The International Crimes Tribunal in Bangladesh has been according more privileges to the country's war crimes accused than what tribunals in other countries have been giving to their accused in similar cases, National Human Rights Commission Chairman Mizanur Rahman said yesterday.
A war crimes accused has even raised a seven-point demand, said Rahman in an oblique reference to BNP leader Salauddin Quader Chowdhury, who has been accused of committing war crimes in 1971.
“Have any accused at the tribunals in Nuremberg, Tokyo, Cambodia, Yugoslavia or any other tribunal been able to raise such demands?” he asked.
The NHRC chief's comments came the same day the main opposition BNP urged the international community to raise objections to the activities of the International Crimes Tribunal (ICT).
Rahman was addressing the inaugural session of the National Convention of Sector Commanders' Forum (SCF) at the physical training ground of Dhaka University.
Freedom fighters and a cross-section of people participated in the convention around the slogan, “World humanity demands trial of war criminals”.
They demanded that the ICT's activities be expanded, strengthened and made more effective.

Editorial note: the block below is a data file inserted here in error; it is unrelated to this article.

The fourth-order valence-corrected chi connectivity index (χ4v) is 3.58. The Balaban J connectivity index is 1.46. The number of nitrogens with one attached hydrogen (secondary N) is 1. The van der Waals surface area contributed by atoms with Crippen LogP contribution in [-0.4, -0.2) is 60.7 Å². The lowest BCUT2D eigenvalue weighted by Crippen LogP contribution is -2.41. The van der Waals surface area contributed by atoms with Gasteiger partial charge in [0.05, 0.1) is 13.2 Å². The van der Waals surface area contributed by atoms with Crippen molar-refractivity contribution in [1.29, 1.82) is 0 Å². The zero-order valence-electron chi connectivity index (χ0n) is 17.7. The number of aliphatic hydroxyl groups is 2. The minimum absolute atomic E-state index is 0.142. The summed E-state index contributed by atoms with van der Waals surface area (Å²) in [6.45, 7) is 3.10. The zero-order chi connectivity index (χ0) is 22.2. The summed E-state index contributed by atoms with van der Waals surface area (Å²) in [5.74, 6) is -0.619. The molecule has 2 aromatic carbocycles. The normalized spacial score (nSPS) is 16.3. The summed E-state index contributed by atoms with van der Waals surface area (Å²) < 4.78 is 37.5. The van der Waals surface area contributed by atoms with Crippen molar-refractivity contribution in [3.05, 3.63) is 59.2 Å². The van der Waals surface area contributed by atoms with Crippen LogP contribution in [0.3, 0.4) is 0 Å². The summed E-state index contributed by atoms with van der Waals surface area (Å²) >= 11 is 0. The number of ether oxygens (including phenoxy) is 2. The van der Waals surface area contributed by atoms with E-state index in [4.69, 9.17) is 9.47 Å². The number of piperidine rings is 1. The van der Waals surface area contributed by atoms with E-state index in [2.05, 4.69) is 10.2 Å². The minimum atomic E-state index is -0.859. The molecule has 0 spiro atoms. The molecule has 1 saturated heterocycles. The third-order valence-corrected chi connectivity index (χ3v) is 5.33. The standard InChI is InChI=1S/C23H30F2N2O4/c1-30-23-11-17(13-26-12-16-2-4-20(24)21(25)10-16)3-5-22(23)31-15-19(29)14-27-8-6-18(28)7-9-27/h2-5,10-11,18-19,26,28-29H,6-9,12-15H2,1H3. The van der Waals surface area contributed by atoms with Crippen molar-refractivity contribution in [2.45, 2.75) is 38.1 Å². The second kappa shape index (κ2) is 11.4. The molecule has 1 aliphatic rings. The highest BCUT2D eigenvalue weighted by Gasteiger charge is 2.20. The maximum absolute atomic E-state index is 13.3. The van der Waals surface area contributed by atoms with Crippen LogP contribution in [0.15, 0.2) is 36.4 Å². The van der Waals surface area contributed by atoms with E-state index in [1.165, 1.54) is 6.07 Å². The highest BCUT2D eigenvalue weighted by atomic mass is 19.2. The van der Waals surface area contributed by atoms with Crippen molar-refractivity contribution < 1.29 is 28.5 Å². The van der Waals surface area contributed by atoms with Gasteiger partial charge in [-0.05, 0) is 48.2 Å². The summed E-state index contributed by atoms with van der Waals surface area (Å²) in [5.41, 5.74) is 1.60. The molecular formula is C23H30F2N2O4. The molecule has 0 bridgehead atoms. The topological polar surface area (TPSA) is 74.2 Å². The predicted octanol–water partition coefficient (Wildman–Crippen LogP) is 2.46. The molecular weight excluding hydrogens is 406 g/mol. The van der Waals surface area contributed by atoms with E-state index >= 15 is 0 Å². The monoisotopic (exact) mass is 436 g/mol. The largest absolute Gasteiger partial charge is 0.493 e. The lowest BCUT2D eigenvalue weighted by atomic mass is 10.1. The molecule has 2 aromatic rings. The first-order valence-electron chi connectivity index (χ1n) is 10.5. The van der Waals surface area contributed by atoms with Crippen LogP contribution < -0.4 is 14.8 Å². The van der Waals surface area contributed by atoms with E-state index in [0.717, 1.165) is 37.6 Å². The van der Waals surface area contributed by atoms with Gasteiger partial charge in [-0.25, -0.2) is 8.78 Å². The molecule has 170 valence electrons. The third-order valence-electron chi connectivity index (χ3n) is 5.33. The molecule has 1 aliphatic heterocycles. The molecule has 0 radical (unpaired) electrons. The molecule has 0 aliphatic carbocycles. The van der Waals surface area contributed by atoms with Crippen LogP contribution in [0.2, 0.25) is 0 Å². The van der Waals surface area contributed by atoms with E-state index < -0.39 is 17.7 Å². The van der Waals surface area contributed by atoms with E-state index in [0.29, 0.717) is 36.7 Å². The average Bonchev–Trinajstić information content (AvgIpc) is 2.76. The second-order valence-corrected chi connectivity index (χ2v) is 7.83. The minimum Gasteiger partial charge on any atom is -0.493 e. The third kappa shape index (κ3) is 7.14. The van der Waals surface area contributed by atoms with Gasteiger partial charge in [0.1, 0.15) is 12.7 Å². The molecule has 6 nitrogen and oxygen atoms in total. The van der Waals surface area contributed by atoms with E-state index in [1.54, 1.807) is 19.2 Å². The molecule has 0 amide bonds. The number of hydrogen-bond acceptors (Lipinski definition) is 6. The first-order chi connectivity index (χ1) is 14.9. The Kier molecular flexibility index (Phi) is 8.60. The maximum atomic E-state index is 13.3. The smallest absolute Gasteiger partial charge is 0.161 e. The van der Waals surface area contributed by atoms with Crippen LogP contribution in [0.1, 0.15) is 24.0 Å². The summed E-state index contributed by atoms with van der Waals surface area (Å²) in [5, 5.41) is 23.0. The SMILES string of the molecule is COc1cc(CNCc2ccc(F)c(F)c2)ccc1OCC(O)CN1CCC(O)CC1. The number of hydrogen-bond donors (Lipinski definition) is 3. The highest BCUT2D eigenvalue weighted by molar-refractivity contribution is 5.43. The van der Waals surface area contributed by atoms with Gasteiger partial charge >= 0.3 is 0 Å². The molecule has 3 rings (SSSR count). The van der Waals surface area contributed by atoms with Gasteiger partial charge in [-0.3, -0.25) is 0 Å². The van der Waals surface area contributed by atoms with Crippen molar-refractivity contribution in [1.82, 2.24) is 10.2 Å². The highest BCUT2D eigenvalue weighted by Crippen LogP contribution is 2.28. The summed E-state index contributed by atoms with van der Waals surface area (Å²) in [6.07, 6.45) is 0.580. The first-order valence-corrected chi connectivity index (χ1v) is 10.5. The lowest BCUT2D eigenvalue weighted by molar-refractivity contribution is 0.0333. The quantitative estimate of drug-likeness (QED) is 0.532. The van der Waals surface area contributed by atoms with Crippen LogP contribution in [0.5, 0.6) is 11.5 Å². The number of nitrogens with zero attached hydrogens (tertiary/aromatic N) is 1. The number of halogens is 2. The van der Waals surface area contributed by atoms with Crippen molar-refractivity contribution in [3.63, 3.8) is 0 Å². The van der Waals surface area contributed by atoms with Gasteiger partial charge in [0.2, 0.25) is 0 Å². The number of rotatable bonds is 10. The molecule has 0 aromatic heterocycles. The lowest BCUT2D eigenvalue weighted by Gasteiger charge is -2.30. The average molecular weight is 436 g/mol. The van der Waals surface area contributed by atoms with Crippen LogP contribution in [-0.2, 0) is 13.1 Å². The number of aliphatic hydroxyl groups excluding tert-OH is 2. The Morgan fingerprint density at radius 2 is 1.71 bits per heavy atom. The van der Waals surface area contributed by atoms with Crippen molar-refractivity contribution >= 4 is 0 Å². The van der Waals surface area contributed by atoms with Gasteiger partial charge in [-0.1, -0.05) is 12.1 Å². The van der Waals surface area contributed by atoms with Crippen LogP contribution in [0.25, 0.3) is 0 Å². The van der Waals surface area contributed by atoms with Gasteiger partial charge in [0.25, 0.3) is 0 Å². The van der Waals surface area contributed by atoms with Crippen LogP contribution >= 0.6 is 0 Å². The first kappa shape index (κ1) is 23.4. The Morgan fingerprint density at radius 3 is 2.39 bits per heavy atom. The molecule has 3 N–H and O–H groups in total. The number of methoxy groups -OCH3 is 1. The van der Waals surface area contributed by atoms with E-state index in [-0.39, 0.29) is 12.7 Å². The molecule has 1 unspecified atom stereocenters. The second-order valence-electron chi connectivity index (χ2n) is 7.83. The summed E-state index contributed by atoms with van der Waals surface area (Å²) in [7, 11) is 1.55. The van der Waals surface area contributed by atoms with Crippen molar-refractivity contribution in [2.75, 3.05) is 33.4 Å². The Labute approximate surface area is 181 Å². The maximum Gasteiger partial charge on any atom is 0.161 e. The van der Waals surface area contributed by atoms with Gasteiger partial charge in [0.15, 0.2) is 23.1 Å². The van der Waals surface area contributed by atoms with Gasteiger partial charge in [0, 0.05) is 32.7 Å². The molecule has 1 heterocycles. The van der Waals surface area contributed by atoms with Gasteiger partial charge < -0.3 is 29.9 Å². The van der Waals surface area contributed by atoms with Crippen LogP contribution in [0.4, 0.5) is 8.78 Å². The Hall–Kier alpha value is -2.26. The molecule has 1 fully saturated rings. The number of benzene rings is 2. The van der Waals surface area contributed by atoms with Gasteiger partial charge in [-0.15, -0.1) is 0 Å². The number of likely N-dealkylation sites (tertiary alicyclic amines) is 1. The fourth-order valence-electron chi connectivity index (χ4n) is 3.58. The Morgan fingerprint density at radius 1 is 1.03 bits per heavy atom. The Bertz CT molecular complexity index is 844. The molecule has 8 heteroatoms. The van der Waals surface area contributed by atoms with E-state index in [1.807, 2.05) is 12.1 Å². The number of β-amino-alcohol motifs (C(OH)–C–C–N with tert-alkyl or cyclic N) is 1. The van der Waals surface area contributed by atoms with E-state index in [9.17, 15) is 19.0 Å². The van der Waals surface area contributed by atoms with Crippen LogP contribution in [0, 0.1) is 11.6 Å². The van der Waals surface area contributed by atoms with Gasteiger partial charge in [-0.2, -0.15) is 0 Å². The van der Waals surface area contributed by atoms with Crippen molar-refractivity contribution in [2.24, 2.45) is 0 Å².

Rahman said the ICT had been upholding international standards in trying the people accused of crimes against humanity during the 1971 Liberation War.
The Jamaat-e-Islami, he pointed out, had appointed lobbyists in the US, the UK and the European Union to lengthen the process of the trial, and had been spewing propaganda against the tribunal in the international media.
The NHRC chairman said there were political motives behind the opposition to the trial.
“The High Court has also heard appeals regarding the law that deals with the creation of the tribunal. Which country in the world has given more privileges to perpetrators of crimes against humanity?” he asked.
Justice Gholam Rabbani, president of Ekatturer Ghatak Dalal Nirmul Committee, said Bangladesh could not become a secular country unless it restored the provision for a ban on religion-based political parties as enshrined in the 1972 constitution.
Such a step was essential for upholding the spirit of the Liberation War, he said.
AK Khandker, planning minister and SCF chairman, presided over the convention. SCF General Secretary M Harun-Ar-Rashid and sector commanders KM Shafiullah and Abu Osman Chowdhury also spoke at the convention.